The Japanese have a term, Ikigai. It means what gives your life meaning, what is your purpose, what gets you going each day dedicating yourself to something that is important to you. My current personal Ikigai is: “To do my best each day to help others live more positive lives and have healthier relationships and to honor what my mother and father taught me and gave to me”.
Recent research focusing on adolescence indicates that teens with a true sense of purpose do better in school, are healthier and demonstrate greater resilience. Unfortunately the research shows that teens who can describe “Purpose” or “Ikigai” are in the minority, hovering around 20%. I was very jolted when I read the data and considered how few adolescents can identify with something that really matters to them and do something about it. Certainly many teens list their activities including sports, being on the honor roll, drama, music, etc. I hear teens describe their “resume” when they are completing college applications. But the list of achievements is different than being committed to something outside of themselves.
A book by William Damon, “The Path to Purpose: How Young People Find Their Calling In Life”, helps us understand the importance of purpose for teens and healthy development. Purpose is not a static phenomenon, but should evolve throughout the teen years and adulthood.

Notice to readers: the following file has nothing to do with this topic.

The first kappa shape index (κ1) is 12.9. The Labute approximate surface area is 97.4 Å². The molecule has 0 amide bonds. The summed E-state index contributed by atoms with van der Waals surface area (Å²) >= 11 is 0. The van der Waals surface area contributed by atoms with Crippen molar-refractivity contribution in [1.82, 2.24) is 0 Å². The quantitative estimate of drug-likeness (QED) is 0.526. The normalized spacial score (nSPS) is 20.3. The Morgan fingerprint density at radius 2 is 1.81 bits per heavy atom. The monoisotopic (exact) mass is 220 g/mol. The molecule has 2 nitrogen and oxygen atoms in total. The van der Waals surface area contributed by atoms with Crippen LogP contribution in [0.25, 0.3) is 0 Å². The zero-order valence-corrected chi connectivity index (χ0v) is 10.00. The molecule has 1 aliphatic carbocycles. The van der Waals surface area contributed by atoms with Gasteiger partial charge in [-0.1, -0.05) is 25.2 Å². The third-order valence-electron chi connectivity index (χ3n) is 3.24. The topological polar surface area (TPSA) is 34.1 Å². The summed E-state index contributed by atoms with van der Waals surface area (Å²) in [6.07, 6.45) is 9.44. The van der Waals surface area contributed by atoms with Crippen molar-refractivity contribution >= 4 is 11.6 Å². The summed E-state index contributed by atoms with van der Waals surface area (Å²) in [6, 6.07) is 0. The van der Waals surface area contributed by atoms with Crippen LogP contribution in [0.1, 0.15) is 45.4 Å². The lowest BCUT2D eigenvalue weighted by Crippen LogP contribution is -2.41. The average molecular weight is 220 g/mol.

Role models play a critical aspect in helping teens value “purpose” outside of self and contribution to others, be it a parent, a teacher, a coach, or a friend. Dr. Kendall Bronk has developed an on line tool kit called, The Fostering Purpose Project. It guides teens through three 15 minute activities encouraging them to reflect on their strengths, their values, and how to use both in a meaningful way.
I mentally remember my “Ikigai” each morning as I move in to my day. It gives me definition and direction. I am proposing that each of you take a moment and craft your own ‘ikigai” and understand its power for you. Then, we must help our teens write their own and become actively engaged with their “purpose”. As role models, we lead the way.